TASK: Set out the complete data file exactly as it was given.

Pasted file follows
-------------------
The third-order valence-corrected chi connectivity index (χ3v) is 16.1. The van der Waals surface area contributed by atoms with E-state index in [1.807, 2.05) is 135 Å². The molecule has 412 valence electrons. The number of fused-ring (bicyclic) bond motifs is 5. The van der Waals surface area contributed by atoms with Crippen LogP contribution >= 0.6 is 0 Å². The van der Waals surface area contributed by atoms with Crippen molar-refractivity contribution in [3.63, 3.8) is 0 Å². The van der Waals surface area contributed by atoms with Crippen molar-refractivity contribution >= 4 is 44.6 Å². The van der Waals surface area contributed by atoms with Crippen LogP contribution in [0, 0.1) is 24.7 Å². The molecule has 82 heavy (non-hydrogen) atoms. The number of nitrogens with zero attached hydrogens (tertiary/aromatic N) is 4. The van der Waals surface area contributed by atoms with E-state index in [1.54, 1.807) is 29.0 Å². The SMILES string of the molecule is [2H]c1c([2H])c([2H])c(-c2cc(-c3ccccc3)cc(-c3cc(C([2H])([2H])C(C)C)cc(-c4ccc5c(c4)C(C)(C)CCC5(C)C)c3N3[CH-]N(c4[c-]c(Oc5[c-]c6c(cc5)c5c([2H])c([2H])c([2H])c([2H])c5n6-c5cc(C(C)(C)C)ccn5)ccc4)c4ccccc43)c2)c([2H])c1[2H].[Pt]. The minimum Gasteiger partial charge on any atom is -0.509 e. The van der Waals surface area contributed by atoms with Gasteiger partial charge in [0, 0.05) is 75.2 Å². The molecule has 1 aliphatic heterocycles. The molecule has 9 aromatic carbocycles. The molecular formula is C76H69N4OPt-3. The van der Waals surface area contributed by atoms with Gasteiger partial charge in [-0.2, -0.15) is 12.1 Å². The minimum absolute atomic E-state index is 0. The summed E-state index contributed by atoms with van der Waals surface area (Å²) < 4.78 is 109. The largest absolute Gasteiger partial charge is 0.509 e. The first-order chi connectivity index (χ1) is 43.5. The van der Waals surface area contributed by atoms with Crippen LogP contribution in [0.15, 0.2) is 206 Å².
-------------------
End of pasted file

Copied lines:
The third-order valence-corrected chi connectivity index (χ3v) is 16.1. The van der Waals surface area contributed by atoms with E-state index in [1.807, 2.05) is 135 Å². The molecule has 412 valence electrons. The number of fused-ring (bicyclic) bond motifs is 5. The van der Waals surface area contributed by atoms with Crippen LogP contribution >= 0.6 is 0 Å². The van der Waals surface area contributed by atoms with Crippen molar-refractivity contribution in [3.63, 3.8) is 0 Å². The van der Waals surface area contributed by atoms with Crippen molar-refractivity contribution >= 4 is 44.6 Å². The van der Waals surface area contributed by atoms with Crippen LogP contribution in [0, 0.1) is 24.7 Å². The molecule has 82 heavy (non-hydrogen) atoms. The number of nitrogens with zero attached hydrogens (tertiary/aromatic N) is 4. The van der Waals surface area contributed by atoms with E-state index in [1.54, 1.807) is 29.0 Å². The SMILES string of the molecule is [2H]c1c([2H])c([2H])c(-c2cc(-c3ccccc3)cc(-c3cc(C([2H])([2H])C(C)C)cc(-c4ccc5c(c4)C(C)(C)CCC5(C)C)c3N3[CH-]N(c4[c-]c(Oc5[c-]c6c(cc5)c5c([2H])c([2H])c([2H])c([2H])c5n6-c5cc(C(C)(C)C)ccn5)ccc4)c4ccccc43)c2)c([2H])c1[2H].[Pt]. The minimum Gasteiger partial charge on any atom is -0.509 e. The van der Waals surface area contributed by atoms with Gasteiger partial charge in [0, 0.05) is 75.2 Å². The molecule has 1 aliphatic heterocycles. The molecule has 9 aromatic carbocycles. The molecular formula is C76H69N4OPt-3. The van der Waals surface area contributed by atoms with Gasteiger partial charge in [-0.2, -0.15) is 12.1 Å². The minimum absolute atomic E-state index is 0. The summed E-state index contributed by atoms with van der Waals surface area (Å²) < 4.78 is 109. The largest absolute Gasteiger partial charge is 0.509 e. The first-order chi connectivity index (χ1) is 43.5. The van der Waals surface area contributed by atoms with Crippen LogP contribution in [0.15, 0.2) is 206 Å².